governmentalize

governmentalize

(ˌɡʌvəˈmɛntəˌlaɪz; ˌɡʌvənˈmɛntəˌlaɪz) or

governmentalise

vb (tr)
(Government, Politics & Diplomacy) to bring under governmental, or national, control
References in periodicals archive ?
Therefore, in these forums and meetings, narratives about work and education in the programs take place, as well as operations and strategies to know everyone and each one, classify the participants, governmentalize. We highlight that there is nothing bad in this.
He explores how fantasies that manage antagonisms in the political culture of the United States reach into "the most intimate recesses of its subjects' psyches" (14), that is, how they governmentalize "the people" (4).
I say "governmentalize" because in treating government involvement in morals and culture, we need to see not only the coercions, notably taxation and restrictions on would-be competitors, but also the large role of the governmental institutions that those coercions create and sustain.
But in looking at the role of international organizations, we are also raising the question of whether governmentality can also be imposed from the outside; that is to say, can international organizations order states to governmentalize their societies?
The effect is that the benefits of choosing an agent (privatization) are lost because privatization "tends to governmentalize the private sector" (Kettl 1993, 14).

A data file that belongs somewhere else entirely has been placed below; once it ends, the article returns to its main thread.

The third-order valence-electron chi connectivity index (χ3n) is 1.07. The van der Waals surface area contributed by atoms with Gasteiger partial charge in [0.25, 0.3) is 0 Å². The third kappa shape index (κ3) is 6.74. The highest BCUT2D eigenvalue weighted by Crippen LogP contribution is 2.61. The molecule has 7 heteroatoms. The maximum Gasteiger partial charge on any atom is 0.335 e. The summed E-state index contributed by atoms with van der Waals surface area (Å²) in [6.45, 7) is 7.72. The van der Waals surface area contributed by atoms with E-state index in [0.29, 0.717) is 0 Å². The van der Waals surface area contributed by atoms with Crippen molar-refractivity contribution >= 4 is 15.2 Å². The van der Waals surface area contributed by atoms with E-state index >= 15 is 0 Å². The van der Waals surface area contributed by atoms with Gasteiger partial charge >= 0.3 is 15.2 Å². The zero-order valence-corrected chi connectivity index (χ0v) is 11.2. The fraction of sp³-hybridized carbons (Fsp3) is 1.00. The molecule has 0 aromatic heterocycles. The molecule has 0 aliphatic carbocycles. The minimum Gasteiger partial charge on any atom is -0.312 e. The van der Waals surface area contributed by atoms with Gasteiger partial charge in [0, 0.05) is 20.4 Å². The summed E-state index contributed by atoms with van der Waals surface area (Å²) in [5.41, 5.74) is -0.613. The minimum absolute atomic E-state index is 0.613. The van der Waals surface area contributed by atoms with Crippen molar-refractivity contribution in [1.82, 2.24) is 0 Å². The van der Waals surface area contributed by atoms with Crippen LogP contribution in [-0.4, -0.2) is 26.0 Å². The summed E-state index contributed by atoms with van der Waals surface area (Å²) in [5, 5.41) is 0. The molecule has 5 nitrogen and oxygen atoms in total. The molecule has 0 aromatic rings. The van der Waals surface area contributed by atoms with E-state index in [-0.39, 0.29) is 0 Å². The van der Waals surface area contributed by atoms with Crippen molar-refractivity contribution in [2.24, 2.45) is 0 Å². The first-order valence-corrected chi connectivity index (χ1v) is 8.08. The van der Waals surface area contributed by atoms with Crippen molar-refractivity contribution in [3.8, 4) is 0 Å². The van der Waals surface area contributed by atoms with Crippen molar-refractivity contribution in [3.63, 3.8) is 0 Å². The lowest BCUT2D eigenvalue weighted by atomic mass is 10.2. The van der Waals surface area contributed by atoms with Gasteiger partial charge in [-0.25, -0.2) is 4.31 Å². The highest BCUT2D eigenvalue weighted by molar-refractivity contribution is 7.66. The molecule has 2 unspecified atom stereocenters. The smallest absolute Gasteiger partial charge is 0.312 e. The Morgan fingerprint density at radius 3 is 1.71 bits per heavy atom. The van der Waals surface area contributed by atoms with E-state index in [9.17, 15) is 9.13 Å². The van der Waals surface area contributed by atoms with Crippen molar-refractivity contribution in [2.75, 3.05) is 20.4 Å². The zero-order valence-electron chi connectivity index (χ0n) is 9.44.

Small but vocal group which opposed "the Clintonista plan to governmentalize U.S.
Thus, the ability to governmentalize a population is a precondition for the acquisition and sustenance of a state-like formation with any political potency by any ruling apparatus.
David Bray relates his study of master planning to elites by arguing that there has emerged "a dominant elite discourse of urban planning that defines, informs, structures and governmentalizes the ongoing transformation of China's built environment." (p.76) Besides Foucault's governmentality, the author also acknowledges the influence of Latour and a school of urban geographers who argue the built environment has agency.
In their study of American reality television, Laurie Ouellette and James Hay place television in "an analytic of government" that emphasizes television as "a cultural technology that, working outside 'public powers,' governmentalizes by presenting individuals and populations as objects of assessment and intervention, and by soliciting their participation in the cultivation of particular habits, ethics, behaviours, and skills." (11) Ouellette and Hay cite the work of Foucauldian scholar Nikolas Rose (12) in their explanation of how television governmentalizes.
Full browser ?